Widely in use across the globe, video surveillance plays an important role in modern society. Monitoring systems ensure smooth day-to-day operations, security systems encourage stability, and safety systems guide emergency response tactics. AI integrations help us to gather more accurate and useful data to improve these applications. When it comes to dangerous situations such as… Continue reading How AI-Based Video Analytics Enhances Video Surveillance
Widely in use across the globe, video surveillance plays an important role in modern society. Monitoring systems ensure smooth day-to-day operations, security systems encourage stability, and safety systems guide emergency response tactics.
AI integrations help us to gather more accurate and useful data to improve these applications. When it comes to dangerous situations such as fires, floods, energy outages, hurricanes, tornadoes, robberies, mass shootings, and military operations, first responders need real-time surveillance technology to guide their approach. AI-based video analytics help to gather essential information, including object recognition, event detection, motion estimation, identification of behavioral and audio anomalies, and image restoration.
Effective surveillance depends upon accurate information which is why so much is being invested in it. For example, Memoori, a specialist in smart infrastructure research, predicts spending on AI in surveillance intelligence, starting near zero in 2017, could reach $3 billion by 2023.
Modern video surveillance marks a departure from the traditional reliance on analog closed-circuit television (CCTV) cameras. The current use of IP-based digital cameras and digitized networking enables high-resolution digital cameras to stream live video to monitoring stations near and far. The move to digital surveillance systems that provide clear images and support digital zooming and frame-rate adjustments have made it possible to integrate AI computer vision. Those advancements are essential to automated analysis.
Such features have become a standard part of mainstream surveillance systems, many of which run the analytics components of their products in the cloud. “The traditional video surveillance companies naturally see deep learning and artificial intelligence as a feature to run off their existing products, offering a way to both differentiate themselves and add further value to their products,” Memoori reports.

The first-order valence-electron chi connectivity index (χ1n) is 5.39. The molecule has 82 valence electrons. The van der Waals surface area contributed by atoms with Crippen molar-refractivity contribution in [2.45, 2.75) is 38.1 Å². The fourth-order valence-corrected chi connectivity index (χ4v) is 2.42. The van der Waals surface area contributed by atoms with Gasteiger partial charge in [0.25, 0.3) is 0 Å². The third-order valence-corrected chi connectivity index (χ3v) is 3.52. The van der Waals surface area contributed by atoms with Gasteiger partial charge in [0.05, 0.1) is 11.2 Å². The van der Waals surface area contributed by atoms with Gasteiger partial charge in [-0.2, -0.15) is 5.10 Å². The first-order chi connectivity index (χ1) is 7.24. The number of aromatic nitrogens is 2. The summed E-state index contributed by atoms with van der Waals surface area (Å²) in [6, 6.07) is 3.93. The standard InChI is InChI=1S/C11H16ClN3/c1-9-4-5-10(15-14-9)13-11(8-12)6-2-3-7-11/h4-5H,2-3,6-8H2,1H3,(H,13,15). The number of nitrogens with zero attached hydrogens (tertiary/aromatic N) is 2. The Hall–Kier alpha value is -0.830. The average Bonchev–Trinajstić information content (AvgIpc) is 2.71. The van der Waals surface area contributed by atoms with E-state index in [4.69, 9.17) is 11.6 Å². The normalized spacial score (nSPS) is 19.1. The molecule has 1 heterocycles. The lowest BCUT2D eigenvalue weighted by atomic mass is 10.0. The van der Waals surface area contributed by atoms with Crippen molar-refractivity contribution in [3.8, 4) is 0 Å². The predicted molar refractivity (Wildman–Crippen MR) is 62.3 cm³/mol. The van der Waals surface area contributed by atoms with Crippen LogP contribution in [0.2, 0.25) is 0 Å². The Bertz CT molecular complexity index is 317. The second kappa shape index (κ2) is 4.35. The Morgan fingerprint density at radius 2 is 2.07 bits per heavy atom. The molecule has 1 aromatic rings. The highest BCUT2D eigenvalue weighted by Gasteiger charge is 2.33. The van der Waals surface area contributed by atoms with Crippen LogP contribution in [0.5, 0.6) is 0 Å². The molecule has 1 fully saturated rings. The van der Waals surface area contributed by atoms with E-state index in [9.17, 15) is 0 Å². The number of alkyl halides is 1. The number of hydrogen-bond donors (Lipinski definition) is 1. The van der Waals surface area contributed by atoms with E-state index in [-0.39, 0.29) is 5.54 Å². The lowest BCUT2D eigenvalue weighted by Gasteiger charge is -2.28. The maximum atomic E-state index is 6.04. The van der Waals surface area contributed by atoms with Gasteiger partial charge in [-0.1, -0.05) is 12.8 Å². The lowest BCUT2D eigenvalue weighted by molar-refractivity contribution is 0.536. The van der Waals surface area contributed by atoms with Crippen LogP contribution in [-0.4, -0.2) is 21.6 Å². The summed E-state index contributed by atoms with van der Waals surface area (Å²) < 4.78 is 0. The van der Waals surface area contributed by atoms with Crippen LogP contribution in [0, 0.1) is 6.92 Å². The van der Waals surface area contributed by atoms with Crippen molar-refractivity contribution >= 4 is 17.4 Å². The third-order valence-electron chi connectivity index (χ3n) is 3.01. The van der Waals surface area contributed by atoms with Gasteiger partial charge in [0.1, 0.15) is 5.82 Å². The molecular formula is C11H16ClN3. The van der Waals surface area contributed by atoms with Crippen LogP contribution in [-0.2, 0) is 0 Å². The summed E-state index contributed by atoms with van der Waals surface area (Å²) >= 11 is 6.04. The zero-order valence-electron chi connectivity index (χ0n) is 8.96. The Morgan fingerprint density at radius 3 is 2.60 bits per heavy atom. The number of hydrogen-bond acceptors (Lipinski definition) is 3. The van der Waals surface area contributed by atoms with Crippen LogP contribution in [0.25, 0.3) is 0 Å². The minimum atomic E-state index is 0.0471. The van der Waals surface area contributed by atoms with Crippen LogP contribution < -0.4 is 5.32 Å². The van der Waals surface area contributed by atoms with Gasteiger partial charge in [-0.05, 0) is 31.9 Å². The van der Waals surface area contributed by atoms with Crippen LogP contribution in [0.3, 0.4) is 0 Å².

Early successes with intelligent video surveillance have had a major impact on market expectations, according to Allied Research. The previously referenced report cites dramatic increases in demand for sophisticated systems that can monitor borders, ports, transportation infrastructure, buildings, factories, agricultural operations, among other public places and work environments.
As live video surveillance becomes ever more consequential to maintaining public safety — preventing disruptions in commerce, managing military operations, securing property, and much else —, the need for real-time visibility across all fields of view has become a top priority.
It’s important that information moves quickly and gets to where it needs to go. Surveillance systems such as those used by the U.S. Border patrol cover a very wide expanse of territory, so receiving and transmitting information from remote locations is a particular concern. Other applications can involve camera deployments on a variety of devices from drones to body cameras and smartphones carried by field personnel. Surveillance is needed in different environs and locations as well: warehouses, tunnels, buoys, and underwater.
Even with advanced analytics, a high latency system forces operators to await extraction and pooling of critical tidbits of information from individual video streams to formulate what amounts to an after-the-fact view of developments. In situations where there may be more of a commercial concern such as factory production, oil drilling, and perimeter security, real-time response is still important to prevent costly damages or thefts.
The most effective surveillance solutions use real-time latency to synchronize video and data elements in time with events as they occur in reality. This high degree of responsiveness is only possible with the recent development of experience delivery network (XDN) technology. Prior to an XDN, most video streaming was done with a content delivery network (CDN). CDNs lean heavily on HTTP protocols such as HLS and MPEG DASH which depend upon caching data to facilitate the delivery of streaming video. Caching is counterproductive to low-latency streaming and will always produce at least a second of latency which is nowhere near close enough to the sub-500-milliseconds benchmark for real-time latency.
This new approach to video surveillance is unfolding in a growing number of scenarios where smart-city operations, emergency responders, businesses, and military are relying on Red5 Pro’s multicloud XDN platform to enable comprehensive real-time insight into live events. These surveillance system operators are able to coordinate scrutiny and analysis of one or more occurrences to whatever extent of geographic coverage is necessary.
No matter how many cameras are involved and where they are deployed, their output is fed to XDN origin nodes for simultaneous real-time distribution to all points involved in the formulation of event responses, including cloud-based analytics engines as well as manned posts. Surveillance managers are assured the scalability, redundancy, and content protection they need to ensure their operations are adequate to the tasks at hand.
To learn more about the Red5 Pro XDN platform and the role it can play in real-time intelligent video surveillance contact firstname.lastname@example.org or schedule a call. Also check out our white paper on surveillance.